Why Deep Fat May Especially Pose Health Risks for Women
Scientists don’t know why this deep belly fat increases health risks, nor did they study why women faced a greater burden.
But they speculate that visceral fat may be harmful in general because it releases more free fatty acids than subcutaneous fat. These fatty acids travel to the liver, where they may increase the production of blood fats , according to Harvard Health.
A study published in April 2014 in the Journal of Molecular Science suggested that visceral fat secretes greater levels of adipokines — chemicals that trigger inflammation. Inflammation is linked to chronic diseases, including heart disease and type 2 diabetes.
You Don’t Have to Be ‘Obese’ to Face Health Risks From Belly Fat
The scientists note that the risk of disease climbed fastest among people with small or moderate amounts of deep belly fat, but that it did not rise nearly as much in those who already had large amounts of fat in the abdomen and put on additional fat.
“If a person with large deposits of visceral fat increased their amounts of deep belly fat further, their odds did not increase, in contrast to a person with low amounts of visceral fat,” says Karlsson.
Obesity raises health risk factors, but people with unhealthy amounts of visceral fat may not be obese.
“For example, we know that Asian populations tend to have more visceral fat at lower overall weights than we see typically in Caucasian populations,” says Mitchell Roslin, MD, the chief of obesity surgery at Lenox Hill Hospital in New York City, who was not involved in this investigation. For this reason, body mass index (BMI) is an inaccurate measure of body weight in certain groups, including Asian people, according to a study published in Nutrition & Diabetes. BMI categorizes people as normal, over- or underweight, or obese, and is calculated by taking a person’s weight and height into account, per the CDC.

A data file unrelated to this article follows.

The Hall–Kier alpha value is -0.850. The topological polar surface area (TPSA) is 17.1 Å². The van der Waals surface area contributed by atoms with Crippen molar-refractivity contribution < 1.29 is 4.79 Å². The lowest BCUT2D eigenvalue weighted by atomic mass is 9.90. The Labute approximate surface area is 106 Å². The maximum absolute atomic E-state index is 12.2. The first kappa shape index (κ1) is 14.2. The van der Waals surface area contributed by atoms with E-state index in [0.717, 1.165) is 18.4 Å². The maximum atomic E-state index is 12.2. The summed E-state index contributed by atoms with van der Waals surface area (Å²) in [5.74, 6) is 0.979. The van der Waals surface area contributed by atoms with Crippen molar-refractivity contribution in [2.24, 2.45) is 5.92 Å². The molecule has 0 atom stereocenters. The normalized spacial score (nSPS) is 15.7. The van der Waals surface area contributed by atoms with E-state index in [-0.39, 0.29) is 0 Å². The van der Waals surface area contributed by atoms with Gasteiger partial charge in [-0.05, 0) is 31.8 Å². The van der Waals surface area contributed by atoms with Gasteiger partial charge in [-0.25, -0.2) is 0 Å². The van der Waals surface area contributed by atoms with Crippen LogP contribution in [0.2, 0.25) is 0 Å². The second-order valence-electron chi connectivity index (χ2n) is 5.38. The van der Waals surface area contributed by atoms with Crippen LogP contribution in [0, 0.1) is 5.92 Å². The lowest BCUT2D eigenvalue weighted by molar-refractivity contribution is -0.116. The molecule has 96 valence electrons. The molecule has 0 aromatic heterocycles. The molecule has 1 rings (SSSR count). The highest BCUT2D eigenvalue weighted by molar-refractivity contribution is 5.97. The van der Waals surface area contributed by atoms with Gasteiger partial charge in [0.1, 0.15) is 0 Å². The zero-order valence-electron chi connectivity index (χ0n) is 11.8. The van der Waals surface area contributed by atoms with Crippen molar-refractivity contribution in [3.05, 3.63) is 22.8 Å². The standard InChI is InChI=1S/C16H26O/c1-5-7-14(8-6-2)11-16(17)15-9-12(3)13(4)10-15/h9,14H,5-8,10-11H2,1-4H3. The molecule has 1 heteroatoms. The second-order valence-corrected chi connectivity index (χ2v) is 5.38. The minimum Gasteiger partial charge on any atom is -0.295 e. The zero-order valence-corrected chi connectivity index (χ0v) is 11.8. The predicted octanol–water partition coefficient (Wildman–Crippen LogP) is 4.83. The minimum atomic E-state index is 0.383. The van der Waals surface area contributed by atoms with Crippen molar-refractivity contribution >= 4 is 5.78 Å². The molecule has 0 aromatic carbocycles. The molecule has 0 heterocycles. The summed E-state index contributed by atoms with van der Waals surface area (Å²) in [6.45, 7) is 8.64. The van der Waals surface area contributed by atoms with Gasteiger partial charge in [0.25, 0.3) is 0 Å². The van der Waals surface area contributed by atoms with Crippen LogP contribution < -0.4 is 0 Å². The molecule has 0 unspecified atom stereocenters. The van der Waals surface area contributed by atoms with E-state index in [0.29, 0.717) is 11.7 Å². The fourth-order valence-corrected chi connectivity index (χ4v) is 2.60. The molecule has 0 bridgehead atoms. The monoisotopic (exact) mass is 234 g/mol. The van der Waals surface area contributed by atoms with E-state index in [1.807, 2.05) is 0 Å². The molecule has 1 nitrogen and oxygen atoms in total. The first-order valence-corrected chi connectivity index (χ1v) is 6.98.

A New Approach to Measuring Belly Fat in Men and Women
To measure visceral fat, study authors developed an approach that they say may be easier than advanced technologies like magnetic resonance imaging (MRI) or X-ray imaging (CT or DXA), which are normally used.
“We developed a method to estimate a person’s amount of visceral fat from other, more easily measured variables, including hip and waist circumference, weight, height, age, and a number of bioelectrical impedance measures,” says Karlsson. “The parameters of our model are publicly available, and it would be easier and cheaper for a clinician to use our model than to take an MRI or DXA scan in order to measure visceral fat.”
Through their research, the scientists also identified more than 200 different genes that may affect amounts of visceral fat.
“We found that many of the genes associated with visceral fat are expressed in the brain and the central nervous system, and linked to our behavior,” says Karlsson.
Dr. Roslin adds, “The susceptibility to obesity is rising, but energy regulation is centrally determined by the brain. We have to stop blaming the patients and better understand this process.”